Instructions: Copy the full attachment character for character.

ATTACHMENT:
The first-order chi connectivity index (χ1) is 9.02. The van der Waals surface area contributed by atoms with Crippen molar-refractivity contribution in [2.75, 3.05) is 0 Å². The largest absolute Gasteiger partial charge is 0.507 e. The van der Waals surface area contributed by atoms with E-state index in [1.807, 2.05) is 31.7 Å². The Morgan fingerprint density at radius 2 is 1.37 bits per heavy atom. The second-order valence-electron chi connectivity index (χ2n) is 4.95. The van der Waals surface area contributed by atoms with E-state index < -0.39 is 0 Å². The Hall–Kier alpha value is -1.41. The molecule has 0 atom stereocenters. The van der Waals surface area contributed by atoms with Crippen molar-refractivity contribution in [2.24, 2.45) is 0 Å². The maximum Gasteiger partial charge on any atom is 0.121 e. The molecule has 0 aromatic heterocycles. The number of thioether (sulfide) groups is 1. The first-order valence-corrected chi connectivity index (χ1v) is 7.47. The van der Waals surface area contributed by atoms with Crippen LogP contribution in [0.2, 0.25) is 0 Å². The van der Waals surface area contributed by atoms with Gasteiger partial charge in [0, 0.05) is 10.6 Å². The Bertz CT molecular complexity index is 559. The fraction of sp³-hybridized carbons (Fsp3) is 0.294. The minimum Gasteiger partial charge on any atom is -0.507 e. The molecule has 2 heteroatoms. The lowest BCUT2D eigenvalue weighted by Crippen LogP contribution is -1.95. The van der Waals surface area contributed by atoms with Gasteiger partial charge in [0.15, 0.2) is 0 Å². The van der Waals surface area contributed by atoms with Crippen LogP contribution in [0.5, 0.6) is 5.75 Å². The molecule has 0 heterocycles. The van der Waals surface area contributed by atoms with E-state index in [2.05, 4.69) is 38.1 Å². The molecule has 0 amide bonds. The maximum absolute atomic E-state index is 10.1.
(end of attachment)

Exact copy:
The first-order chi connectivity index (χ1) is 9.02. The van der Waals surface area contributed by atoms with Crippen molar-refractivity contribution in [2.75, 3.05) is 0 Å². The largest absolute Gasteiger partial charge is 0.507 e. The van der Waals surface area contributed by atoms with E-state index in [1.807, 2.05) is 31.7 Å². The Morgan fingerprint density at radius 2 is 1.37 bits per heavy atom. The second-order valence-electron chi connectivity index (χ2n) is 4.95. The van der Waals surface area contributed by atoms with E-state index < -0.39 is 0 Å². The Hall–Kier alpha value is -1.41. The molecule has 0 atom stereocenters. The van der Waals surface area contributed by atoms with Crippen molar-refractivity contribution in [2.24, 2.45) is 0 Å². The maximum Gasteiger partial charge on any atom is 0.121 e. The molecule has 0 aromatic heterocycles. The number of thioether (sulfide) groups is 1. The first-order valence-corrected chi connectivity index (χ1v) is 7.47. The van der Waals surface area contributed by atoms with Crippen LogP contribution in [0.2, 0.25) is 0 Å². The van der Waals surface area contributed by atoms with Gasteiger partial charge in [0, 0.05) is 10.6 Å². The Bertz CT molecular complexity index is 559. The fraction of sp³-hybridized carbons (Fsp3) is 0.294. The minimum Gasteiger partial charge on any atom is -0.507 e. The molecule has 2 heteroatoms. The lowest BCUT2D eigenvalue weighted by Crippen LogP contribution is -1.95. The van der Waals surface area contributed by atoms with Gasteiger partial charge in [0.15, 0.2) is 0 Å². The van der Waals surface area contributed by atoms with Crippen LogP contribution in [0.5, 0.6) is 5.75 Å². The molecule has 0 heterocycles. The van der Waals surface area contributed by atoms with E-state index in [2.05, 4.69) is 38.1 Å². The molecule has 0 amide bonds. The maximum absolute atomic E-state index is 10.1.